A few months ago I met a woman at a party who worked for a major studio's DVD marketing department, and mentioned how I had felt no rush to upgrade to Blu-Ray. "Why not?" she asked. Which is the thing, really -- the studios think the question is "Why not?" when actually the question is "Why?" As in, why should anyone want to upgrade in the first place?
To even start to become interested, you need to own an HDTV of a certain size, and at the time, I didn't. That has since changed, and so I recently did upgrade to a Blu-Ray player. Even then, I would have been satisfied with an upconverting DVD player with HDMI output, except that it seemed silly to get something like that when it was possible I would get a Blu-Ray player eventually. I got the cheapest Blu-Ray player I could find that still seemed trustworthy. It doesn't support online features through BD Live, so I'm banking on the fact that when I want to go online to talk about movies, I will be satisfied to use my computer and not a cumbersome proprietary interface through my television. I hope I didn't make a mistake.
The Blu-Ray player does a fine job of upconverting DVDs and finally displaying content that I feel is worthy of our new TV screen. Last week we got our first Blu-Ray disc from Netflix and experienced our first true HD picture.
Watching Blu-Ray is kind of like getting new glasses. You're impressed at how clear everything is, how much detail you can see that you weren't even aware of before. Then again, you were never aware of it before, so was it really all that important? It seems to demand part of your attention to appreciate, so that part of your mind is always thinking, "Look how sharp everything is; I must remember to be grateful for this." All of this is beside the point in terms of actually becoming absorbed in a film's story, for which DVD resolution is perfectly sufficient. Still, it's nice.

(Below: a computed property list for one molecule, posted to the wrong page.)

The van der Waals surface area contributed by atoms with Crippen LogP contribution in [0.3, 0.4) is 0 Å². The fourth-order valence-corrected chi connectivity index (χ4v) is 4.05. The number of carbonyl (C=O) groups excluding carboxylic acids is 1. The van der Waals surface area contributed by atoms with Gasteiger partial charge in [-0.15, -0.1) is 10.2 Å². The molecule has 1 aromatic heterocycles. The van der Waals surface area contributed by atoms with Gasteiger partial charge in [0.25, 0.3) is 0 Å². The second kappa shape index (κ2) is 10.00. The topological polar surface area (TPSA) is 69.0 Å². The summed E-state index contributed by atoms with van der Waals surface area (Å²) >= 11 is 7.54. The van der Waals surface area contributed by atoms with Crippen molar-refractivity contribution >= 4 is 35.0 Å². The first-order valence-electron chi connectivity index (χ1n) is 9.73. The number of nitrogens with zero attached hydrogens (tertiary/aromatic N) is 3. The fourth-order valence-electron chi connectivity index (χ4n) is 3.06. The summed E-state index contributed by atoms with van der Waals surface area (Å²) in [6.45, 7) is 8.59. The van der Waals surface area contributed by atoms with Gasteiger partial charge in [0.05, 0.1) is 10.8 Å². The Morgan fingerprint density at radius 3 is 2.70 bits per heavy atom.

The other thing is that Blu-Ray players are slow, almost comically slow. As in, it's actually funny that something could load this slowly and still be considered a viable consumer product ready for market. The thing must take almost a minute to boot up, way longer than we are accustomed to with DVD. Remote commands like fast-forwards, rewinds, and menu selections feel like they have a slightly delayed response. The high resolution playback of Blu-Ray is like a heavy train that takes an extra effort to start moving and to stop.
I like watching Blu-Ray from Netflix, but I'm not sure when I would start buying movies on Blu-Ray. One reason I buy DVDs is so I can show movies to my family, and Blu-Rays wouldn't play there, or on my computer, so right now it feels more limiting.